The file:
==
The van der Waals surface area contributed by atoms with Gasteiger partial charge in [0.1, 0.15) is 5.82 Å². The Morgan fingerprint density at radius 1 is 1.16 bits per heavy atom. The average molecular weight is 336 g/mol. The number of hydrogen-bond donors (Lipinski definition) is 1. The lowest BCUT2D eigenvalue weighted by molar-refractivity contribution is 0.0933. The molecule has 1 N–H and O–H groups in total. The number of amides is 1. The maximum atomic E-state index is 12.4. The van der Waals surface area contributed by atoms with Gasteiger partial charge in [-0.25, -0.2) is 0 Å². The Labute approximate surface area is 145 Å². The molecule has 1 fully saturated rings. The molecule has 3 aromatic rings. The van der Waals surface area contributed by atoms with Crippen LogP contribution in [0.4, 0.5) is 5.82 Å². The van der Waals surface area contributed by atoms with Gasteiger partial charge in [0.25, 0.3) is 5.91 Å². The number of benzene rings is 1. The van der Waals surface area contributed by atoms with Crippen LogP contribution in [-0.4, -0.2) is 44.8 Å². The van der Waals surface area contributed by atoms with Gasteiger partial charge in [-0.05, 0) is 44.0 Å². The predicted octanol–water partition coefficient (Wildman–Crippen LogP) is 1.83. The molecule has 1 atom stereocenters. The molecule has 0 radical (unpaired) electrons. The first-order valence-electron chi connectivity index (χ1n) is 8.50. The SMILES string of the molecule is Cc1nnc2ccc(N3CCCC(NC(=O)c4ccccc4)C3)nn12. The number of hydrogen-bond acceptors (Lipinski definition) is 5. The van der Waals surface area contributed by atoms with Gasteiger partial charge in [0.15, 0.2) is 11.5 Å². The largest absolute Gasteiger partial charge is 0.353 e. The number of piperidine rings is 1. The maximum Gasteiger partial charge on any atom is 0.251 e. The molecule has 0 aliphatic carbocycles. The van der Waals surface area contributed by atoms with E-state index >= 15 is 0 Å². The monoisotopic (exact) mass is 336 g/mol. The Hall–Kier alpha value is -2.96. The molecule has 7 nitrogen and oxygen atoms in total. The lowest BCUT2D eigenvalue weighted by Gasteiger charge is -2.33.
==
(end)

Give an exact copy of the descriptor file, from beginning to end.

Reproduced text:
The van der Waals surface area contributed by atoms with Gasteiger partial charge in [0.1, 0.15) is 5.82 Å². The Morgan fingerprint density at radius 1 is 1.16 bits per heavy atom. The average molecular weight is 336 g/mol. The number of hydrogen-bond donors (Lipinski definition) is 1. The lowest BCUT2D eigenvalue weighted by molar-refractivity contribution is 0.0933. The molecule has 1 N–H and O–H groups in total. The number of amides is 1. The maximum atomic E-state index is 12.4. The van der Waals surface area contributed by atoms with Gasteiger partial charge in [-0.25, -0.2) is 0 Å². The Labute approximate surface area is 145 Å². The molecule has 1 fully saturated rings. The molecule has 3 aromatic rings. The van der Waals surface area contributed by atoms with Crippen LogP contribution in [0.4, 0.5) is 5.82 Å². The van der Waals surface area contributed by atoms with Gasteiger partial charge in [0.25, 0.3) is 5.91 Å². The number of benzene rings is 1. The van der Waals surface area contributed by atoms with Crippen LogP contribution in [-0.4, -0.2) is 44.8 Å². The van der Waals surface area contributed by atoms with Gasteiger partial charge in [-0.05, 0) is 44.0 Å². The predicted octanol–water partition coefficient (Wildman–Crippen LogP) is 1.83. The molecule has 1 atom stereocenters. The molecule has 0 radical (unpaired) electrons. The first-order valence-electron chi connectivity index (χ1n) is 8.50. The SMILES string of the molecule is Cc1nnc2ccc(N3CCCC(NC(=O)c4ccccc4)C3)nn12. The number of hydrogen-bond acceptors (Lipinski definition) is 5. The van der Waals surface area contributed by atoms with Gasteiger partial charge in [0.15, 0.2) is 11.5 Å². The largest absolute Gasteiger partial charge is 0.353 e. The number of piperidine rings is 1. The maximum Gasteiger partial charge on any atom is 0.251 e. The molecule has 0 aliphatic carbocycles. The van der Waals surface area contributed by atoms with E-state index >= 15 is 0 Å². The monoisotopic (exact) mass is 336 g/mol. The Hall–Kier alpha value is -2.96. The molecule has 7 nitrogen and oxygen atoms in total. The lowest BCUT2D eigenvalue weighted by Gasteiger charge is -2.33.